Wednesday, September 12, 2012

Chinese Water-Ink Animation

When it comes to entertainment, media, and pop culture in every other form (and especially but not exclusively in the form of used teenage girls' panties in vending machines, no contest there..), Japan gets all the attention. It would seem that China doesn't have much to offer in that arena, even though they export most of our own plastic culture and entertainment in a literal, material sense. 

But a few months ago I found out about this traditional animation style that's either dying or coming into vogue, depending on who you ask. It looks at least as tedious and time-consuming to produce as claymation, stop-motion and cut paper animation, all of which I love, and it has a similar soulful charm that all the CG-laden warehouse entertainment being churned out nowadays sorely lacks. 

I mean, in an aesthetic sense. Despicable Me was generic-looking but still cute.

This was China's first water-ink animated film, Little Tadpoles Look for Mama (小蝌蚪找妈妈), released in 1961:

It's won numerous international awards and accolades. Interestingly, it was also created the same year as the parallel most Americans will immediately draw, the classic children's book Are You My Mother?, was published. I wonder which was first?

The 60's and 70's are regarded as the golden age of Chinese animation. Even though much more is being produced today, it's a classic quantity over quality debacle. According to this article, the number of minutes of animation put out in a single year in those peak decades may not have topped ten. It takes a year or two to produce a film such as the one above. 

Nowadays, with China interested in increasing its GDP as rapidly as possible in any way possible, and succeeding, the total number of minutes of animation produced in a single year is over two million. The article also suggests that there would be a future for this type of animation if it could be made economically viable, e.g. produced more quickly and efficiently and with accompanying products. Such a contemporary Chinese line of thought: to recognise the artistic and cultural value of something like this and then seek to mass-produce it like those things from which it's just been differentiated, somehow bypassing the entire point you just made. Is that really the only way to save something unique, by turning it into everything else?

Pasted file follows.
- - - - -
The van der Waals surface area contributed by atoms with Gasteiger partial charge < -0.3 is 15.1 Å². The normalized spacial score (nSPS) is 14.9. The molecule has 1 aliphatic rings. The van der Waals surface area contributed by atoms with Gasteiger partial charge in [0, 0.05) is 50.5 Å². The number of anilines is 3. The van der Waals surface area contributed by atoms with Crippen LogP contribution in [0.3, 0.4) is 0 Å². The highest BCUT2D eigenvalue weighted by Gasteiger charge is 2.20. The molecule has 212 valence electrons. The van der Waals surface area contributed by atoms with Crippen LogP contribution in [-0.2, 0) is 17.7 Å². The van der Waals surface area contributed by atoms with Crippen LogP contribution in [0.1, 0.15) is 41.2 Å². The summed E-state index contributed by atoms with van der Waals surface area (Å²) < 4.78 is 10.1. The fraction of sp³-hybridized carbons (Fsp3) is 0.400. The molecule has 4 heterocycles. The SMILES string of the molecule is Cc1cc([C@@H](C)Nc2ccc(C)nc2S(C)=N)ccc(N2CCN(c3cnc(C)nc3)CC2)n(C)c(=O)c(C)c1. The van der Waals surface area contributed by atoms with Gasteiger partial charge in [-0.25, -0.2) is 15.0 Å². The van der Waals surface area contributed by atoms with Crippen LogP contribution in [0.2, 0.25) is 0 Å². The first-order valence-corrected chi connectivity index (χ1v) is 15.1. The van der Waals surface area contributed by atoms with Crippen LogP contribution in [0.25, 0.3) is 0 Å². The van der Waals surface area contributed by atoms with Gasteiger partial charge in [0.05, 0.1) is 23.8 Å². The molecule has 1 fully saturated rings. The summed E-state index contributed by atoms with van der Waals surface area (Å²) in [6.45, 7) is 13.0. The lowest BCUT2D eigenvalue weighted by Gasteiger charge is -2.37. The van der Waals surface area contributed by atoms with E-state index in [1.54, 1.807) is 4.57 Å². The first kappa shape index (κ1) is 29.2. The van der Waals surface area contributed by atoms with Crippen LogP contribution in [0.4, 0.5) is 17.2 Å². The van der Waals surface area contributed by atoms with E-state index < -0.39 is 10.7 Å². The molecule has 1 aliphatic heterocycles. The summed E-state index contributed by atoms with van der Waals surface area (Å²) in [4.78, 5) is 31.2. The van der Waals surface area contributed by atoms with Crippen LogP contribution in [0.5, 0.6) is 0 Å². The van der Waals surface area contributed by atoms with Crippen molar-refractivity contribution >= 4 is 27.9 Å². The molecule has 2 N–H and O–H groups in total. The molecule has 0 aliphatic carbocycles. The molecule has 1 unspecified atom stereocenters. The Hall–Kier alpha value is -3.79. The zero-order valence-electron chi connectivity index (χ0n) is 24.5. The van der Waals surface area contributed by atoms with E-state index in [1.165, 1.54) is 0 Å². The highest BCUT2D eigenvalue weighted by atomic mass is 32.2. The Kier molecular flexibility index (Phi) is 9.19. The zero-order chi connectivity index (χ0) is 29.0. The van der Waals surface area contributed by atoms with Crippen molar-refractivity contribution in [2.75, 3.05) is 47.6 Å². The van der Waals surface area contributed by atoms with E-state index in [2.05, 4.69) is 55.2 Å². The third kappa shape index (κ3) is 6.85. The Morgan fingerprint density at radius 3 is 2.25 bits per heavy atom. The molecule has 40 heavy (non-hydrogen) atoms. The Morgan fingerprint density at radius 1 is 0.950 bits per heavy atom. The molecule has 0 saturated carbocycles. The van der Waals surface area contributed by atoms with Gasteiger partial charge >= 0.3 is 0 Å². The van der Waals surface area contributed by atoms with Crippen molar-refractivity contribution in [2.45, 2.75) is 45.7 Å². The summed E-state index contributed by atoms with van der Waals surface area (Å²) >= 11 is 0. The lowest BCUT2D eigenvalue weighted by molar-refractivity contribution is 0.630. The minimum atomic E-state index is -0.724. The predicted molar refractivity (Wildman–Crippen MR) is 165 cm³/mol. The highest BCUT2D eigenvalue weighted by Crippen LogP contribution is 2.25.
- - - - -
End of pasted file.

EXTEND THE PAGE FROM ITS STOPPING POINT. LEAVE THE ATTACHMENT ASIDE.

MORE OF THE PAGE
This was the first water-ink film I just happened to stumble upon, Feeling from Mountain and Water (山水情), released in 1988. I found it completely mesmerising. It's about a young girl who briefly takes care of an elderly scholar in exchange for lessons.

We're constantly overstimulated by rapid movement, bright colours, expensive special effects and explosions that don't even look very good; I think it's high time for an art nouveau-esque backlash against the technology so overused in film, and the perfect time for things like this to come back into style.

This site is full of other examples of classic Chinese animation, if you feel like branching out from YouTube a bit.

Whether or not it's all being phased out or coming back into style like I hope it will is a question that was partially answered for me a couple of weeks ago, when someone showed me Bat Man of Shanghai, produced by Wolf Smoke Studios, which you can both watch and read about via that link
It's not fully animated in the traditional style in question or anything, but the influences are obvious, not to mention that it's completely insane and amazing. It's like a high-quality Chinese anime Aeon Flux Batman series.
It's okay, a lot of grown-ass men and women think stuff like this is cool. 
I drooled a little, too. 

Finally, if you'd like to know more, the YouTuber who posted some of the water-ink videos also made a fascinating mini-documentary I thankfully noticed while writing this post, which is about all types of Chinese animation.

And - I know I've said this before - sorry the font formatting on these earlier blog posts is annoying and that I don't know how to fix it. 

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